How do cannabinoids interact with the human body?
There has been a significant growth in interest and research into the potential therapeutic properties of cannabinoids. It starts with how cannabinoids act on cannabinoid receptors, which are found throughout the human body and are involved in many physiological functions such as pain perception, memory, appetite and immune function. Cannabinoids can bind to cannabinoid receptors, as well as other receptors, signaling the endocannabinoid system into action. The relevance of the endocannabinoid system on many important physiological processes has made cannabinoids an important target to potentially treat a number of diseases and symptoms.
Cannabinol is a rare cannabinoid showing therapeutic potential
Many people are familiar with the two most common cannabinoids – tetrahydrocannabinol (THC) and cannabidiol (CBD). THC and CBD are the most prevalent cannabinoids in the Cannabis plant. These two cannabinoids are traditionally extracted from the plant and have been used for many different purposes from recreational and medicinal use to food and beauty products.
While interest in the potential uses of cannabinoids continues to expand, there is a growing body of research into the potential therapeutic benefits of other cannabinoids, beyond THC and CBD. There are more than 100 rare cannabinoids in the plant. In total, these rare cannabinoids make up less than 1% of the plant. Each cannabinoid, even if only slightly different in molecular structure from each other, can have distinctly different therapeutic qualities. One of those rare cannabinoids showing therapeutic promise is cannabinol or CBN for short.
What is known about CBN?
CBN is found in aged Cannabis and is a degradant of tetrahydrocannabinol after exposure to air, light and/or heat. However, unlike THC which has known psychoactive effects, research so far has shown that CBN is generally accepted as non-psychoactive. This makes CBN an attractive target for therapeutic research.
Investigations into the potential effects of rare cannabinoids are very limited. We’ve only just started to see increased research into the potential therapeutic uses of rare cannabinoids, such as CBN. Much of the historical research has been based on anecdotal or observational studies. Most recently, InMed Pharmaceuticals has conducted several preclinical safety and efficacy studies of CBN and has now completed two Phase 1 safety studies in healthy volunteers, making it the first clinical trial of cannabinol in humans.
Cannabinol interaction with cannabinoid receptors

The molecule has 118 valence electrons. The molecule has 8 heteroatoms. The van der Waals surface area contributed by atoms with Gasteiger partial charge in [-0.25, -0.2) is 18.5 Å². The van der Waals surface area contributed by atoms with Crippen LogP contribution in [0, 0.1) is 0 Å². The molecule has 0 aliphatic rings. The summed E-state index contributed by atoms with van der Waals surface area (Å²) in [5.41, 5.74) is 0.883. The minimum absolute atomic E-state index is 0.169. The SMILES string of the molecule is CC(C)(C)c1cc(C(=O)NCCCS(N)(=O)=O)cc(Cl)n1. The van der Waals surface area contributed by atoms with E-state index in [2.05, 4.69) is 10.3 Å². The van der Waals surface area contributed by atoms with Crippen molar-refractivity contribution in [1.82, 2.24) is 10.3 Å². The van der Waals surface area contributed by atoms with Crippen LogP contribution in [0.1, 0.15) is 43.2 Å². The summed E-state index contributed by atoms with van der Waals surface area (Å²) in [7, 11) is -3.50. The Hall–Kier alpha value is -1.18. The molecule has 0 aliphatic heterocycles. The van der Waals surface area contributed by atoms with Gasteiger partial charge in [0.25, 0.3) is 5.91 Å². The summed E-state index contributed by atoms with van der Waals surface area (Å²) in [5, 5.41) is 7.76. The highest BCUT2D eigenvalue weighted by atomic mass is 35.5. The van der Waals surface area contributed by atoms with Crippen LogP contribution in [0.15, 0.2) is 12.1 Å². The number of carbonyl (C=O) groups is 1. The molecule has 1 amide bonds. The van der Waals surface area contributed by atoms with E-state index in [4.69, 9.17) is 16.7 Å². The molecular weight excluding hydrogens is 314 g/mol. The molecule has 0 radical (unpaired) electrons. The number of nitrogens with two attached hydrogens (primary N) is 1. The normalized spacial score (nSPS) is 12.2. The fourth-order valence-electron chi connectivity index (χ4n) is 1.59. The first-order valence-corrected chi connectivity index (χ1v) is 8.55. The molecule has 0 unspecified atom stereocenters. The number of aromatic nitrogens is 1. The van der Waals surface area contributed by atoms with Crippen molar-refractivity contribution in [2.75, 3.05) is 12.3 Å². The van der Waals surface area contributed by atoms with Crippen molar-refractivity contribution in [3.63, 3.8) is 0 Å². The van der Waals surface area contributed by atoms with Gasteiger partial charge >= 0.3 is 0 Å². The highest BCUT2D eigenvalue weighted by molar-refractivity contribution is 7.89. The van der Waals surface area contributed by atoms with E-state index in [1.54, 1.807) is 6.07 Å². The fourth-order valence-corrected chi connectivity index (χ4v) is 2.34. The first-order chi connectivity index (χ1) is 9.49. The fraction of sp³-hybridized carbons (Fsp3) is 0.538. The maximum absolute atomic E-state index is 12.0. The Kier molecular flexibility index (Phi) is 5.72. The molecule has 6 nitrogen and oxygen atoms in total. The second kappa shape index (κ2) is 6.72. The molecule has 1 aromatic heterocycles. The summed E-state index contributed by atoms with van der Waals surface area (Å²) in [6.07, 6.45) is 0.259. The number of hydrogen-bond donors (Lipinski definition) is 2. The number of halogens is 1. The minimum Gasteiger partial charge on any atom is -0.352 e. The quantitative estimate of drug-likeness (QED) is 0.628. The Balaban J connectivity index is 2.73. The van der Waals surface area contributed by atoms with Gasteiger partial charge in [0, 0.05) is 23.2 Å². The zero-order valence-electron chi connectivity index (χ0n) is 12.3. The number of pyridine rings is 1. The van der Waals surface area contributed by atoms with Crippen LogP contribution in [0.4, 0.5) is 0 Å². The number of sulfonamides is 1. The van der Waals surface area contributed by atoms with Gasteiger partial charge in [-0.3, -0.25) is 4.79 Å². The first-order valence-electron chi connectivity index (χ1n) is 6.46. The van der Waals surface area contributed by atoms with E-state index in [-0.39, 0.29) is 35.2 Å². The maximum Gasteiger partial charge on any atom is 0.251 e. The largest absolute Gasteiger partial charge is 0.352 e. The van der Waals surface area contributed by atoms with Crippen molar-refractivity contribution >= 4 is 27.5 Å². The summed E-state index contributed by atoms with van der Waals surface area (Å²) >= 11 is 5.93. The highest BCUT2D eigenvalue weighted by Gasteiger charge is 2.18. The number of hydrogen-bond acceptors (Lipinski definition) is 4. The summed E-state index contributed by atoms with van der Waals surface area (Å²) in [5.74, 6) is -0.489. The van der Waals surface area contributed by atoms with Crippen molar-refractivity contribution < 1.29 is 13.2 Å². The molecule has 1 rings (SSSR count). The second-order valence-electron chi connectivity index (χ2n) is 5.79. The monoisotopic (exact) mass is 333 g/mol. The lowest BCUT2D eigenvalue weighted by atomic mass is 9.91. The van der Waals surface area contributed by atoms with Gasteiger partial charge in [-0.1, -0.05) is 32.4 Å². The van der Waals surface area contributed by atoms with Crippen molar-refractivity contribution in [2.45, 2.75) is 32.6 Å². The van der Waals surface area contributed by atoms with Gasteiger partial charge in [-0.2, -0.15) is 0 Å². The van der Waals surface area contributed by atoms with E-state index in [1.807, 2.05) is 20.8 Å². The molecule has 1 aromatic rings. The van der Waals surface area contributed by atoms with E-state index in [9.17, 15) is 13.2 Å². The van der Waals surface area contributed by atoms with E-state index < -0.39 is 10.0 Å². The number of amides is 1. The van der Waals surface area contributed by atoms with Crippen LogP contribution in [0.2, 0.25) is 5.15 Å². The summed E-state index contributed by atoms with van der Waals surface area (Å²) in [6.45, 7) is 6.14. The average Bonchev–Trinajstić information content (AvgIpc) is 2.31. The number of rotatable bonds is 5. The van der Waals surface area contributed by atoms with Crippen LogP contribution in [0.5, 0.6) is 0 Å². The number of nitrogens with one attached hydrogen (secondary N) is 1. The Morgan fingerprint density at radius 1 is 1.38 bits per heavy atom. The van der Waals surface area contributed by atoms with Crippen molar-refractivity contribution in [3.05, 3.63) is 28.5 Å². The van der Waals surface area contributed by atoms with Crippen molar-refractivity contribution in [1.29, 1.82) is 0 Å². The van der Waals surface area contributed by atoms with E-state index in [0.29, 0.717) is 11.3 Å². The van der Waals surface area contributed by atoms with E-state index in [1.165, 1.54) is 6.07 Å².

While there are numerous cannabinoid receptors in the human body, the two most well-known are the cannabinoid receptor 1 (CB1), which is more significant to the central nervous system, and cannabinoid receptor 2 (CB2), which is more common with the immune system.
Research to date suggests that CBN has low affinity for CB1 receptors and therefore a weak effect on the central nervous system and that CBN preferentially binds to CB2 receptors. Information into the effects of CBN on the endocannabinoid system are limited and InMed continues its research of CBN and how it interacts with the body.
What is CBN good for? How is CBN used?
In preclinical models, CBN has been reported to show a number of properties with therapeutic potential such as anti-bacterial, anti-inflammatory, neuroprotection, pain relief, appetite stimulation and anti-convulsion effects.
What studies of CBN have been conducted?
CBN as an anti-bacterial agent
In a research article published in Nature in 2008, five cannabinoids including cannabinol, cannabigerol, THC, CBD and cannabichromene showed potent anti-bacterial activity. These five cannabinoids were tested against a variety of methicillin-resistant Staphylococcus aureus (MRSA) strains.
CBN has an anti-inflammatory agent
In the article “Cannabinoids as novel anti-inflammatory drugs” published in Future Medicinal Chemistry in October 2009, a study using cannabinol in OVA-sensitized and challenged A/J mice demonstrated decreased allergen-induced mucus production.
In preclinical pharmacology studies conducted by InMed, CBN demonstrated activity in reducing markers of inflammation.
CBN for neuroprotection
In a published article in the Journal of Pharmacology Experimental Therapeutics in June 2000, a number of cannabinoids including cannabinol were shown to prevent serum-deprived cell death. The study suggests that these cannabinoids act as antioxidants to modulate cell survival.